- SuiteTalk: SuiteTalk is a Web Services integration tool that allows NetSuite to be integrated with legacy systems and third-party applications. SuiteTalk allows developers to use any programming language or platform that supports the SOAP standard in order to generate NetSuite business objects in that language, such as Java or Microsoft .NET. Within SuiteTalk, NetSuite offers a library of Application Programming Interfaces (API’s) for certain third party applications, which are supported and maintained by NetSuite to facilitate client upgrade processes.
Challenges of NetSuite Integration
Third party integrations are well-supported by NetSuite and can be performed by clients or development partners using common, standards based tools. However, that doesn’t necessarily mean that a specific integration will be trouble free. In order to ensure your NetSuite integration project doesn’t create more problems than it solves, there are a few things you need to be aware of. Although NetSuite offers tools to enable third party integration, mistakes can be costly if the changes you make affect important client or financial information. In addition, integrations with Software as a Service (SaaS) software applications must always be developed with future upgrades in mind. The upshot is that if your organization doesn’t have a good understanding of what you’re trying to accomplish, significant experience in business process improvement, as well as a good understanding of the ins and outs of SaaS and Java development, you could find yourself in hot water. To avoid issues, businesses that don’t have significant experience in these areas should use a supported API or work with a development partner rather than attempting to go it alone.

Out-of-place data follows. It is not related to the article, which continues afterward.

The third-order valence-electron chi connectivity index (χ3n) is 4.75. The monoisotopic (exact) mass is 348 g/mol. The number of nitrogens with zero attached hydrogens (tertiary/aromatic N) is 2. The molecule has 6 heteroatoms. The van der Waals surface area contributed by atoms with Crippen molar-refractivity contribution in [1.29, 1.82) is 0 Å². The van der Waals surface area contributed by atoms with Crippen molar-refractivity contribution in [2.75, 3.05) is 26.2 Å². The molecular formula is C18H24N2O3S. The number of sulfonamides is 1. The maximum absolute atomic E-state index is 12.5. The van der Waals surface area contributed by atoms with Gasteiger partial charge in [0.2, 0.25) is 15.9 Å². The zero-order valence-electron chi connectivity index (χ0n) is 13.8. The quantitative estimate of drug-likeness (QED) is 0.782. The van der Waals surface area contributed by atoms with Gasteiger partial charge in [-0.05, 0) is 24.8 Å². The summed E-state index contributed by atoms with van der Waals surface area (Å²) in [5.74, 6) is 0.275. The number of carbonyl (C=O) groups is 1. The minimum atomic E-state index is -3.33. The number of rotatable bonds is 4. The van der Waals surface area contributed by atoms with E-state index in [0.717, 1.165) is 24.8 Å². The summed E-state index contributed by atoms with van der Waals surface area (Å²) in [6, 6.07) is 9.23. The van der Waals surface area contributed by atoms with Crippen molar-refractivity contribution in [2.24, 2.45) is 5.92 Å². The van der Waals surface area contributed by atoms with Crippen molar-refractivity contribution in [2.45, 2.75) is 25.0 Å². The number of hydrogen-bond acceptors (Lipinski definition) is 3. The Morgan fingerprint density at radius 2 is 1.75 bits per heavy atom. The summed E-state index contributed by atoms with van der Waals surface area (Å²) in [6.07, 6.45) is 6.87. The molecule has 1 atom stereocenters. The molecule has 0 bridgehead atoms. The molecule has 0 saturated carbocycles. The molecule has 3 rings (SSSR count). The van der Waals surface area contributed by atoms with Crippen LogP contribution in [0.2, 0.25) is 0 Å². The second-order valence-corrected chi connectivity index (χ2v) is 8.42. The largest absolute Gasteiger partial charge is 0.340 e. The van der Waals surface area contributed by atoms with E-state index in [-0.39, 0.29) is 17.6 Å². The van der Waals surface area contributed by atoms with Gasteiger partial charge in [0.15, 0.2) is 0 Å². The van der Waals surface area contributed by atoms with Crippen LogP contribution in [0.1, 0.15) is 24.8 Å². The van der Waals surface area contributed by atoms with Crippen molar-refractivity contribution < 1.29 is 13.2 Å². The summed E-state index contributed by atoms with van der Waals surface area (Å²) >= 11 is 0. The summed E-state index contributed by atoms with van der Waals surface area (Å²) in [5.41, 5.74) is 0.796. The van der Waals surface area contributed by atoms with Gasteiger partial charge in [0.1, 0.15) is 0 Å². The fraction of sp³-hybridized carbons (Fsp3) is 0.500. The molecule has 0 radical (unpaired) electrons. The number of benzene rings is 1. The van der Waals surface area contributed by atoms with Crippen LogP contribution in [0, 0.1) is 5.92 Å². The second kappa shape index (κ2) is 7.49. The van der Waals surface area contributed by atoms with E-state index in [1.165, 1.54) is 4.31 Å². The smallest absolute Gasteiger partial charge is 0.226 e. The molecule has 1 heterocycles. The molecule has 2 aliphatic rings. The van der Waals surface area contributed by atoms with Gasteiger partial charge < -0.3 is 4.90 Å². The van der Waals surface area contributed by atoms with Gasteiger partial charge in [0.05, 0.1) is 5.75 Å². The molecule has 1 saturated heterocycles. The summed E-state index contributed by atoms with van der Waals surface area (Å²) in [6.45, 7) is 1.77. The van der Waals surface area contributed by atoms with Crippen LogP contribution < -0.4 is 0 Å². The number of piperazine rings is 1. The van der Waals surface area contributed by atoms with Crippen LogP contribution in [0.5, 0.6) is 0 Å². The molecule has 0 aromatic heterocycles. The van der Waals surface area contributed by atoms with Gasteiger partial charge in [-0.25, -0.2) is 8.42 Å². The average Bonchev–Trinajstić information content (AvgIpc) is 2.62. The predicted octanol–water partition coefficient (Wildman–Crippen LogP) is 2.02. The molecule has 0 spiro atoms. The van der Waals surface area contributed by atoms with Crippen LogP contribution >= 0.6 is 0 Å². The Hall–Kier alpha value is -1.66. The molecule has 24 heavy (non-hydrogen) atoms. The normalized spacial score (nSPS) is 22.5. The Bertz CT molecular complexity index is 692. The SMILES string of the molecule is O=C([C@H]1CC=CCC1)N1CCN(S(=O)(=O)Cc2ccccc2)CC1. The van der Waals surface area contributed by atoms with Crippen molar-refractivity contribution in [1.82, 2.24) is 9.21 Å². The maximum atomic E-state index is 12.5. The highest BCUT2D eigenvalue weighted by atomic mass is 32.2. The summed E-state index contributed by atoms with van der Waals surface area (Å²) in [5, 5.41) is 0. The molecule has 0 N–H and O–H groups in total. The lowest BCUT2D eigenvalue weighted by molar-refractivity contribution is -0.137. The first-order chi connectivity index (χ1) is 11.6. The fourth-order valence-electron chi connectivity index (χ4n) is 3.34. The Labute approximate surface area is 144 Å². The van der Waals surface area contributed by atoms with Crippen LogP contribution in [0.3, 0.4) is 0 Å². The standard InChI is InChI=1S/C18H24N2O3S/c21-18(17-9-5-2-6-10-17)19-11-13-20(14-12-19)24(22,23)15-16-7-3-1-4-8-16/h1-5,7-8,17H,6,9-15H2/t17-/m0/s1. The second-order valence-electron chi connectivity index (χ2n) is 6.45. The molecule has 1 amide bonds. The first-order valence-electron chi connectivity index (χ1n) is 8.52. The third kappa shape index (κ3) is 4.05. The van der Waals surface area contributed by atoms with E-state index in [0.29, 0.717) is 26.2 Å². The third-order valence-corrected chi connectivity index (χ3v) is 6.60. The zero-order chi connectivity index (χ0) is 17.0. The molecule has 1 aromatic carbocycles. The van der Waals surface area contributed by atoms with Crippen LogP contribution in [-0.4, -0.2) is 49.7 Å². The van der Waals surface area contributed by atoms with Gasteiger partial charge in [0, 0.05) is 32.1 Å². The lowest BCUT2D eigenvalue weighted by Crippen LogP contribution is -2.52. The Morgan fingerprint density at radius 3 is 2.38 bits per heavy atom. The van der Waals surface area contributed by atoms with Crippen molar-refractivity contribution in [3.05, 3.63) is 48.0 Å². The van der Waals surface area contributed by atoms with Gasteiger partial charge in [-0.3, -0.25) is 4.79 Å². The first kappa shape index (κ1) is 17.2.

Determining Your Integration Path
With this understanding of NetSuite’s approach to application integration and modifications, it’s time to create an integration plan for your particular situation. To do this, you need to ask the following questions:
- What are your business needs; what should the integration allow you to do?
- Which NetSuite applications are you running?
- Is there a NetSuite supported API within SuiteTalk for the application you would like to integrate?
- Is there a NetSuite developer partner that offers a supported integration tool, or is an interface offered by the third party vendor?
- If no integration tools are available, do you have SaaS integration and Java development expertise in house?
- Has your organization modified or customized NetSuite in a way that could impact your integration plans?
As we’ve shown, application integration is well-supported by NetSuite. It can be done by either a client organization, a development partner or application vendor, or in many cases, with tools supported by NetSuite. However, most small businesses that lack experience with SaaS integration and Java development might be better served by outsourcing more complex integration development. Has your organization integrated any third party applications with NetSuite? How did it work out? We’d love to hear about it in the comments.